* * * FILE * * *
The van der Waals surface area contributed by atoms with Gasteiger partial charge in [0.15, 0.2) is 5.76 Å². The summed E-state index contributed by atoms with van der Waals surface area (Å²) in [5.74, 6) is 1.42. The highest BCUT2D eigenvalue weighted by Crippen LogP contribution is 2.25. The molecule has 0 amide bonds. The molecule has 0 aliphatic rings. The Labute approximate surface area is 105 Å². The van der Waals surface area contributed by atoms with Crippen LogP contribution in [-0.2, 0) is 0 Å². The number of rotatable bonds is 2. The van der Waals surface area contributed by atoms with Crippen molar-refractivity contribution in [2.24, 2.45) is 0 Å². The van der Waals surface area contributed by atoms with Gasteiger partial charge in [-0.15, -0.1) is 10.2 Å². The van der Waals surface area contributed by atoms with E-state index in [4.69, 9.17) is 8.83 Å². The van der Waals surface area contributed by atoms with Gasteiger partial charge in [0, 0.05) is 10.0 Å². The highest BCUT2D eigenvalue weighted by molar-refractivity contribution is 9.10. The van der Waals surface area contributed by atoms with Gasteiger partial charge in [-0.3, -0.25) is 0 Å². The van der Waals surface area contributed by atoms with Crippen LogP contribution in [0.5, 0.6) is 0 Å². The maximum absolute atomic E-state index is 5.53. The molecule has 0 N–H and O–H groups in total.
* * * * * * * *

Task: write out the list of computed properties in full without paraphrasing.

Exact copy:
The van der Waals surface area contributed by atoms with Gasteiger partial charge in [0.15, 0.2) is 5.76 Å². The summed E-state index contributed by atoms with van der Waals surface area (Å²) in [5.74, 6) is 1.42. The highest BCUT2D eigenvalue weighted by Crippen LogP contribution is 2.25. The molecule has 0 amide bonds. The molecule has 0 aliphatic rings. The Labute approximate surface area is 105 Å². The van der Waals surface area contributed by atoms with Crippen LogP contribution in [-0.2, 0) is 0 Å². The number of rotatable bonds is 2. The van der Waals surface area contributed by atoms with Crippen molar-refractivity contribution in [2.24, 2.45) is 0 Å². The van der Waals surface area contributed by atoms with Gasteiger partial charge in [-0.15, -0.1) is 10.2 Å². The van der Waals surface area contributed by atoms with E-state index in [4.69, 9.17) is 8.83 Å². The van der Waals surface area contributed by atoms with Gasteiger partial charge in [0, 0.05) is 10.0 Å². The highest BCUT2D eigenvalue weighted by molar-refractivity contribution is 9.10. The van der Waals surface area contributed by atoms with Gasteiger partial charge in [-0.3, -0.25) is 0 Å². The van der Waals surface area contributed by atoms with Crippen LogP contribution in [0.5, 0.6) is 0 Å². The maximum absolute atomic E-state index is 5.53. The molecule has 0 N–H and O–H groups in total.